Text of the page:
In the January 2017 issue of the paid Appraisal Today, available to paid subscribers.
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New mortgage fraud scam – owners pose as renters
Excerpt: We often hear that there is no such thing as a perfect crime. Perhaps that is why there is always a fraudster trying to improve them.
CoreLogic analyst Willa Wei says there is a rising incidence of home buyers doing the exact opposite (saying they were going to occupy) – claiming they will be renting out their purchase while actually intending to occupy. This allows them to claim “expected” rental income to satisfy the mortgage application debt/income requirement. That income, of course, will never materialize. This is referred to as a reverse occupancy scheme.
Link to full corelogic analysis: http://www.corelogic.com/blog/authors/willa-wei/2016/12/there-is-a-comeback-of-occupancy-fraud-in-reverse.aspx#.WG4zKrGZNMA
My comment: This also applies to refis, of course. I really hate it that lenders expect appraisers to say if a home is tenant, owner occupied or vacant. I quit checking the boxes on my non-lender appraisals. There is no way for appraisers to know this. Lenders can use data such as where the property tax and utility bills are mailed, plus other sources, such as maybe a private investigator I guess ;>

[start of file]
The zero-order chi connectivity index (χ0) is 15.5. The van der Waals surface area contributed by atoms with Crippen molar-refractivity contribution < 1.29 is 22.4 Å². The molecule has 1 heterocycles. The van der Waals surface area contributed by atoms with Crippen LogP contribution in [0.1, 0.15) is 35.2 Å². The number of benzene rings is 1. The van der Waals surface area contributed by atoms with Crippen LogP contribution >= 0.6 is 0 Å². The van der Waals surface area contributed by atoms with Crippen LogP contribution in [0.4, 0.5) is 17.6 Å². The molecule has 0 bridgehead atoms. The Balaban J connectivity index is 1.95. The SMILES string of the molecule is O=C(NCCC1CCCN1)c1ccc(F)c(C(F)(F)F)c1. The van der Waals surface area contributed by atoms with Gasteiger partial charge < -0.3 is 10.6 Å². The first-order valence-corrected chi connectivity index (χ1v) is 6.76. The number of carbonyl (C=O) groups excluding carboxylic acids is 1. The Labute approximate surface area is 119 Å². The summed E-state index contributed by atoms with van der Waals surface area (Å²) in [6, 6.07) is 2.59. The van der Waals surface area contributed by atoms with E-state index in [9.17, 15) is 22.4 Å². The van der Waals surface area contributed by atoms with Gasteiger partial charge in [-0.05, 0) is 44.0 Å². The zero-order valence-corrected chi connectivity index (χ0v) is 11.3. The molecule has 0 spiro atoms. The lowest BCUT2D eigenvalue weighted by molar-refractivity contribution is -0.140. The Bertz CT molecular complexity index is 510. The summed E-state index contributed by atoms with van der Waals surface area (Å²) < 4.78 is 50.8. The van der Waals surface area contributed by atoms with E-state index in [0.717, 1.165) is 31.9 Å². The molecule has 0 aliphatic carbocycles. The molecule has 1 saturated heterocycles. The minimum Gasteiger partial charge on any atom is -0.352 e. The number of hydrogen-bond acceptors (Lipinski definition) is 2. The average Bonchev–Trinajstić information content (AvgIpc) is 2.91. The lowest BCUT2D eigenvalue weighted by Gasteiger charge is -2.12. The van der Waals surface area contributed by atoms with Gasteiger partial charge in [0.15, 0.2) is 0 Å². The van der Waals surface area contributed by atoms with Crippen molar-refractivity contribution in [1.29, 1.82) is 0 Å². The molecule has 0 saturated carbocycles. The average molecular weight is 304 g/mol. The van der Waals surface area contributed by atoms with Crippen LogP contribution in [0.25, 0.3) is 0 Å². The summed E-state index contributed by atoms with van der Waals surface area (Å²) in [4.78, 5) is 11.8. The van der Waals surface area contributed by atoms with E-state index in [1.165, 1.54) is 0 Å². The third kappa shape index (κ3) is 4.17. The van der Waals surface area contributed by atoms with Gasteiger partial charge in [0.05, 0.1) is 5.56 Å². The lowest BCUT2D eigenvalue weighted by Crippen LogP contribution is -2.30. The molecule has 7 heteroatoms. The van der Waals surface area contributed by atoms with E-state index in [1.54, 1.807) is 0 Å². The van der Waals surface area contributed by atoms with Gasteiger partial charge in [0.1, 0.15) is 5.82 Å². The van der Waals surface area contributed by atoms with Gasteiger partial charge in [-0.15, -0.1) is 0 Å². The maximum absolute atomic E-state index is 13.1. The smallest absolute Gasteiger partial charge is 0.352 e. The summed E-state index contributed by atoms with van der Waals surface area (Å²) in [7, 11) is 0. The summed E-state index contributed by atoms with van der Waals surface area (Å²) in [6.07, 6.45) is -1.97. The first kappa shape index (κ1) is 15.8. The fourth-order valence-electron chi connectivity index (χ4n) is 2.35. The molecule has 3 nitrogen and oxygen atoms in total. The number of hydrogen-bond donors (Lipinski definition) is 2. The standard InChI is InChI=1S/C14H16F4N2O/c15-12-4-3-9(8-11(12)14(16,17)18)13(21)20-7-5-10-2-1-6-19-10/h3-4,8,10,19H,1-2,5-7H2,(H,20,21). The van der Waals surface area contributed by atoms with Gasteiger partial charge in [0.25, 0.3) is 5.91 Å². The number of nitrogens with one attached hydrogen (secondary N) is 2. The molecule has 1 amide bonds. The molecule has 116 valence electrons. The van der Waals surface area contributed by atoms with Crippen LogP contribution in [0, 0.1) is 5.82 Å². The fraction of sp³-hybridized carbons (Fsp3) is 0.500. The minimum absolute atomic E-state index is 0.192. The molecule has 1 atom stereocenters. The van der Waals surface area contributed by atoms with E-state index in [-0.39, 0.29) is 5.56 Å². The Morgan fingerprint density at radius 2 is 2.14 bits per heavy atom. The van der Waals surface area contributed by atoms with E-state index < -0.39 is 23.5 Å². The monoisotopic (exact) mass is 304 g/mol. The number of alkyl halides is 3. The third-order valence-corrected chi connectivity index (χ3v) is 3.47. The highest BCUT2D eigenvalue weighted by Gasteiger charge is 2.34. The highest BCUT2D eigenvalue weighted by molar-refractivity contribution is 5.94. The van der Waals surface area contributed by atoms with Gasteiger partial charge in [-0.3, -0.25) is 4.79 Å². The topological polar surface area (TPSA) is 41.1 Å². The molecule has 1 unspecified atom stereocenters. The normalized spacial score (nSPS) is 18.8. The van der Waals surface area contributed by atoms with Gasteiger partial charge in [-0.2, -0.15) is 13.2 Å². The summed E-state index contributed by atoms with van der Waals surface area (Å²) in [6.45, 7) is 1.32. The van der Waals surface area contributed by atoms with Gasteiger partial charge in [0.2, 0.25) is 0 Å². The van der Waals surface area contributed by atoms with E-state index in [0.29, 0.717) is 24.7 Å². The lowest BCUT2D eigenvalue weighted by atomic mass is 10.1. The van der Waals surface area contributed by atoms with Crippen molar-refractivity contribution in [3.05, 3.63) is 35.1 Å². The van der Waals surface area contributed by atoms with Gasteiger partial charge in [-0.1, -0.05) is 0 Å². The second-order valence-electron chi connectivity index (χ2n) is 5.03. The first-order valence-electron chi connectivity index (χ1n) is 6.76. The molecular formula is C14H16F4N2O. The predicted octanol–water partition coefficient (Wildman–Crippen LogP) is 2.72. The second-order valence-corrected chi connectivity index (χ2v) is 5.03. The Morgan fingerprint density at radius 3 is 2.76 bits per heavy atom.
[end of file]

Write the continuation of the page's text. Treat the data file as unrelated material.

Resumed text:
Number of commercial banks has declined dramatically
“The number of American banks reached its peak in 1921 with 31,076. At the end of the Depression in the 1930’s we had 14,771. In 1996 we still had 9,528. We are now down to about 5,100 commercial banks. But just imagine what total asset size has done since 1921!” Source: Rob Chrisman
Graph of declines from Quarter 1 1984 to Quarter 2 2016 = 14,400 to 5,141 banks.
My comment: This is why it keeps getting much more difficult for commercial and residential appraisers to find direct lenders to work for. My own local bank was purchased by another small bank wanting to expand.
HOW TO USE THE NUMBERS BELOW. Appraisals are ordered after the loan application. These numbers tell you the future for the next few weeks. For more information on how they are compiled, go to www.mbaa.org
Note: I publish a graph of this data every month in my printed newsletter, Appraisal Today. For more information or get a FREE sample issue go to https://www.appraisaltoday.com/products.htm or send an email to firstname.lastname@example.org . Or call 800-839-0227, MTW 8AM to noon, Pacific time.
Mortgage applications increased 5.8 percent from one week earlier
WASHINGTON, D.C. (January 11, 2017) – , according to data from the Mortgage Bankers Association’s (MBA) Weekly Mortgage Applications Survey for the week ending January 6, 2017. The most recent week’s results include an adjustment to account for the New Year’s Day holiday, while the previous week’s results were adjusted for the Christmas holiday.